One’s view of the patent system depends on what perspective is taken. A narrow focus on the operational level of doctrinal implementation of patent law reveals significant instability and fluctuation in the patent system. A broader focus on the foundational and systemic characteristics of the patent system reveals such substantial stability for so long that the American patent system reasonably can be described as a 19th century patent system. And an even broader focus on the entire history of the American patent system reveals that this stability was only achieved after a period of significant change, diversity, and experimentation in the first few decades of the patent system. The result is a patent system disconnected in significant ways from the modern legal system but one that could be justified on the basis of stability, resilience, and the assumed wisdom of long-standing practice. At the same time, however, mistaking this long-standing practice and potential policy desirability for necessary, inherent, or mandatory features overlooks the instability, change, and diversity in the early decades of the American patent system.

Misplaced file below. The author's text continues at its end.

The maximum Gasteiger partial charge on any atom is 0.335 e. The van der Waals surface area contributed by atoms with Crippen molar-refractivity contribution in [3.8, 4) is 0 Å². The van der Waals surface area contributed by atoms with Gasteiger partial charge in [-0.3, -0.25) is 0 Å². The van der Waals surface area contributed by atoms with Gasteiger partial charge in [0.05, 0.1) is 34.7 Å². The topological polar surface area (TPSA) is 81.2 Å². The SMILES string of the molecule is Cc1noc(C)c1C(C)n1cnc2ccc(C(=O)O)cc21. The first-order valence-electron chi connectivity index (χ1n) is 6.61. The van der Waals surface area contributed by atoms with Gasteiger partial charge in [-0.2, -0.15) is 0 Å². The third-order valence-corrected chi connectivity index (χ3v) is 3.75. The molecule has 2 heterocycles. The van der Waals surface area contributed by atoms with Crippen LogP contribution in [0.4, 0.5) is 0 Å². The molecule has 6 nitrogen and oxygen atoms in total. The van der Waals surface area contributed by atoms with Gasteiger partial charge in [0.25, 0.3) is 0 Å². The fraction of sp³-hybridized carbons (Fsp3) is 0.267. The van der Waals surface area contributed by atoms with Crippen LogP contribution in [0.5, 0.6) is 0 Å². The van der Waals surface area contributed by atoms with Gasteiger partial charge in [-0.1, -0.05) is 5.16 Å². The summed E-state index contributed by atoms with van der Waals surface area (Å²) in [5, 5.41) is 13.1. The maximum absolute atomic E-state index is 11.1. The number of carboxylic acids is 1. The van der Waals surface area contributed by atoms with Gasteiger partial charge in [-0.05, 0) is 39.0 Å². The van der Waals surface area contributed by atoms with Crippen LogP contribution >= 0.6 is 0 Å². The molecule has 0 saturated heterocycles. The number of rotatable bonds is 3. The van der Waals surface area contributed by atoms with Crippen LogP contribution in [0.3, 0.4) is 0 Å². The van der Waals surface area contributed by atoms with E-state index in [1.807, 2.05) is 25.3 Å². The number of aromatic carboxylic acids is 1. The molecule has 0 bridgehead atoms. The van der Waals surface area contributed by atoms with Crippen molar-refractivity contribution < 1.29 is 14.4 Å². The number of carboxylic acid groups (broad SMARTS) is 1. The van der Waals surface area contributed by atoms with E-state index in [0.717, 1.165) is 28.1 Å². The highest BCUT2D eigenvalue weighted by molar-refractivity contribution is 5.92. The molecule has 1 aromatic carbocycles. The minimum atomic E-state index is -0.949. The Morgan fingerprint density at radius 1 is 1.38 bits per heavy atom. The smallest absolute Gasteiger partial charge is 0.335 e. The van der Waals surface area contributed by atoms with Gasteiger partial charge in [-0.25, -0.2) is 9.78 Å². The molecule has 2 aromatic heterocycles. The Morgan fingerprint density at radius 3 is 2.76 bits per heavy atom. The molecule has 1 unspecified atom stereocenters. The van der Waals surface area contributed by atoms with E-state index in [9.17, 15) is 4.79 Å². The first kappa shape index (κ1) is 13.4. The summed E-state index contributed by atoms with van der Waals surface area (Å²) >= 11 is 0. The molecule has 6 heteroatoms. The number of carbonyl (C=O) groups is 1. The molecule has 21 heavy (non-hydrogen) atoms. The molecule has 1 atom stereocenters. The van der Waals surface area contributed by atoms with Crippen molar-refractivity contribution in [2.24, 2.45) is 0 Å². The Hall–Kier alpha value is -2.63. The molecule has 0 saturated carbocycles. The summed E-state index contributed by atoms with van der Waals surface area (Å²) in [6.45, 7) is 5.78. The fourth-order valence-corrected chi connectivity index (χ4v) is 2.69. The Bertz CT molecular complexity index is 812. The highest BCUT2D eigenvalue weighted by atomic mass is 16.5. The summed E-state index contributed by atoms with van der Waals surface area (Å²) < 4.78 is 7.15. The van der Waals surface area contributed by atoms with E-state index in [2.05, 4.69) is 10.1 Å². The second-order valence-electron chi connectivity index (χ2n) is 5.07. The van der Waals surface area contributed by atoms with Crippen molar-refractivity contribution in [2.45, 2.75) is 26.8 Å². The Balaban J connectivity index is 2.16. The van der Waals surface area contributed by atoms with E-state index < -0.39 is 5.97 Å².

Monday, July 16, 2018
Reilly on Our 19th-Century Patent System
Greg Reilly, IIT Chicago-Kent College of Law, has posted Our 19th Century Patent System, from IP Theory 7:2( 2018):